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Wildkit girls bow out with 47-31 loss in regional finals

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Trailing Loyola Academy 28-24 late in the third quarter Thursday night, Evanston’s girls were poised to break the Ramblers’ hearts again.

But the Wildkits could never get over the hump and suffered a season-ending 47-31 loss to Loyola in the Class 4A Lane Tech regional championship basketball game.

Evanston’s comeback bid absorbed a severe jolt when junior forward SyAnn Holmes cracked her head on the gym floor on a drive to the basket, and the 6th seeded Wildkits couldn’t find the range on offense after that and mustered just 7 points in the final 10 and a half minutes of the game.

No. 3 seed Loyola will take a 24-5 record into Monday’s Maine East Sectional semifinal against Maine South. Evanston exited postseason play with a final won-loss mark of 20-9 after rallying from a 17-point deficit to beat the Ramblers during the regular season.

Another comeback seemed possible until the Kits connected on just 6-of-37 field goal attempts overall in the second half. Kayla Henning scored a team-high 15 points, but the other four starters combined for just 13 points.

Holmes’ injury on a drive to the basket — with no foul called on the play — came during a sequence where both teams struggled to score after a 3-point play by Evanston sophomore Ambrea Gentle with 2 minutes, 40 seconds left in the third quarter cut the deficit to 28-24.

After a 5-minute delay while the trainers attended to Holmes and gave her the concussion test, Rambler guard Juliana Martinez (game-high 26 points) tacked on three more points and that was as close as Evanston could get for the remainder of the game.

Holmes, ironically, had enjoyed the most success guarding Martinez 1-on-1 among the trio of defenders who tried. The Rambler junior  connected on 8-of-21 shots and also sank 10-of-14 free throw attempts on the night.

ETHS head coach Brittanny Johnson called Holmes’ loss the final tough blow in a season in which the Kits endured plenty of adversity, including the passing of the coach’s mother.

“I think if we got the lead, we would have been fine. When SyAnn went down, that was the killer for us. That was the turning point,” Johnson said. “It was scary for our kids and the entire building heard her hit her head. It was a 100 percent dirty play and they didn’t even call a foul. She was pulled down, clear as day. It was definitely a dirty play.

“Just like it was last year and the first time we played them this year, our game plan was to let Martinez drive like that. But tonight the officials allowed HER to create the contact and they still kept sending her to the free throw line. There was no reason we couldn’t get it done against her with our game plan, but we couldn’t even touch her without getting a foul.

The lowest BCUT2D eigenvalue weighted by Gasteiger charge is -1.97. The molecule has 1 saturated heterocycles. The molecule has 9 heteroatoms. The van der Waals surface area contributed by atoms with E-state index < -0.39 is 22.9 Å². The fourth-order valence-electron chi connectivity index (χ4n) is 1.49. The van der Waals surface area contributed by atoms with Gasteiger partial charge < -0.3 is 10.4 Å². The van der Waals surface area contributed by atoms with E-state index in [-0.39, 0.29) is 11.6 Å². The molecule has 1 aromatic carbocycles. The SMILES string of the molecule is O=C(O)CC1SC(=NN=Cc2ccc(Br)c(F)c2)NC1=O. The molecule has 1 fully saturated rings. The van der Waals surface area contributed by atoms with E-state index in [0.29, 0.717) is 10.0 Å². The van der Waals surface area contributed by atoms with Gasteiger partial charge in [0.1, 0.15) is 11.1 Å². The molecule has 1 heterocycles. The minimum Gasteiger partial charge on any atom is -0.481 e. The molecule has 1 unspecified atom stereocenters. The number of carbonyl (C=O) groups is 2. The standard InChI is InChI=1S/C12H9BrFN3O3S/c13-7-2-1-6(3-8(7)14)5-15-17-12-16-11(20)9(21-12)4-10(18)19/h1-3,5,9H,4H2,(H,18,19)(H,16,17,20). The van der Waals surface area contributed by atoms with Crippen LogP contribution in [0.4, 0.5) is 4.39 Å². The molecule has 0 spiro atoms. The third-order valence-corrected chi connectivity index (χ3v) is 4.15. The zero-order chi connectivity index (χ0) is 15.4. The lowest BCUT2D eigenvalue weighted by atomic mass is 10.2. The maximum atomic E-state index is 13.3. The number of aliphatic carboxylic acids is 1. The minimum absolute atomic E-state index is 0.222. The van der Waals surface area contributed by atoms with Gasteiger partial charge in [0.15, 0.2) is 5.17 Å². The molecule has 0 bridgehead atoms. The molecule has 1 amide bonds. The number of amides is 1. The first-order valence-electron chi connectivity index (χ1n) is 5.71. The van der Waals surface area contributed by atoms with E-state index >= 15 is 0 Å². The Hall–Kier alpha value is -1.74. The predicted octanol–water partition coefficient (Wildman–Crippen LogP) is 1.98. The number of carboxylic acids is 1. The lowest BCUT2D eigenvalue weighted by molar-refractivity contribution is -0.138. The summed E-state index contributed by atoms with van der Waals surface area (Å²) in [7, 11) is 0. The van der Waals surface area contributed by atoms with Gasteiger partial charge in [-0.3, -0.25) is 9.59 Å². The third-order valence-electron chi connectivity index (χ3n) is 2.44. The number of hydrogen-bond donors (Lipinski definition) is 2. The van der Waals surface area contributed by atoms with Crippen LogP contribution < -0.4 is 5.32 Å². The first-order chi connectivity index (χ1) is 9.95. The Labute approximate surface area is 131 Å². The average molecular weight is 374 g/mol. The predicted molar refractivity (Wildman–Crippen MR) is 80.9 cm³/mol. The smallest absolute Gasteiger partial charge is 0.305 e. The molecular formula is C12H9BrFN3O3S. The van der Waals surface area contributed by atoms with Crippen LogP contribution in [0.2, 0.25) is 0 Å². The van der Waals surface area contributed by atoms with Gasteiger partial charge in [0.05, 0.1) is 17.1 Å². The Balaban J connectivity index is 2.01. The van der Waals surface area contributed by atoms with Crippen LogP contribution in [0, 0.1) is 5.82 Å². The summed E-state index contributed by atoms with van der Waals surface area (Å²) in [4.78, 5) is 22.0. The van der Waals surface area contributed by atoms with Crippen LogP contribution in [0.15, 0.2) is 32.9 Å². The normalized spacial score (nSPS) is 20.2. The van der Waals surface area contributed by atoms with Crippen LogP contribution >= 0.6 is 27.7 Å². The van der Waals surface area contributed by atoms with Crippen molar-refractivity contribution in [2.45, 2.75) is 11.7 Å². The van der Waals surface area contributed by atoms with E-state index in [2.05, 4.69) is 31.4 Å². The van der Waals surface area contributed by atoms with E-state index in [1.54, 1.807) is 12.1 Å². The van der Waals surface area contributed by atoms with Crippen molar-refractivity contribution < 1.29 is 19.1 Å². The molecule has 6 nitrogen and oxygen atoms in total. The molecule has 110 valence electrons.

“Loyola played better — that’s all it was and that’s the way it usually is when you end your season. We’re not that great an offensive team and that’s something we’ve been able to hide most of the year, but they had a good scouting report on us.”

Evanston’s 20-win season included a tie for the Central Suburban League South division championship and the Wildkits were one of the best teams in the state of Illinois over the second half of the season, just as Johnson predicted they would be.

With only one starter — TaMia Banks — back from one of the best teams in school history, the Wildkits defied the odds and laid the foundation for future success for a team that will graduate two senior starters, Banks and Amaiya Johnson, plus reserves Nadia Thorman-McKey and Maddie Carey.

“Nobody thought this team would win 20 games. Nobody thought this team would win the conference, and nobody thought this team would beat the teams that we beat,” Johnson said. “I know those seniors are in there hurting now because we didn’t play our best game.

“But what sucks for me is that it’s been such an emotional year and I won’t get to coach them again. This team faced more adversity than any team in the state, with injuries and my Mom’s passing, but while that was happening these seniors emerged as unbelievable leaders because they’re unbelievable people.

“All that adversity brought us together in a way that was really kinda neat. The way this team supported me through everything this year, I could coach another 20 years and this would still be my favorite team because of that.”  

Dennis Mahoney is sports information director for ETHS.

Dennis Mahoney

Dennis Mahoney is sports information director for Evanston Township High School.

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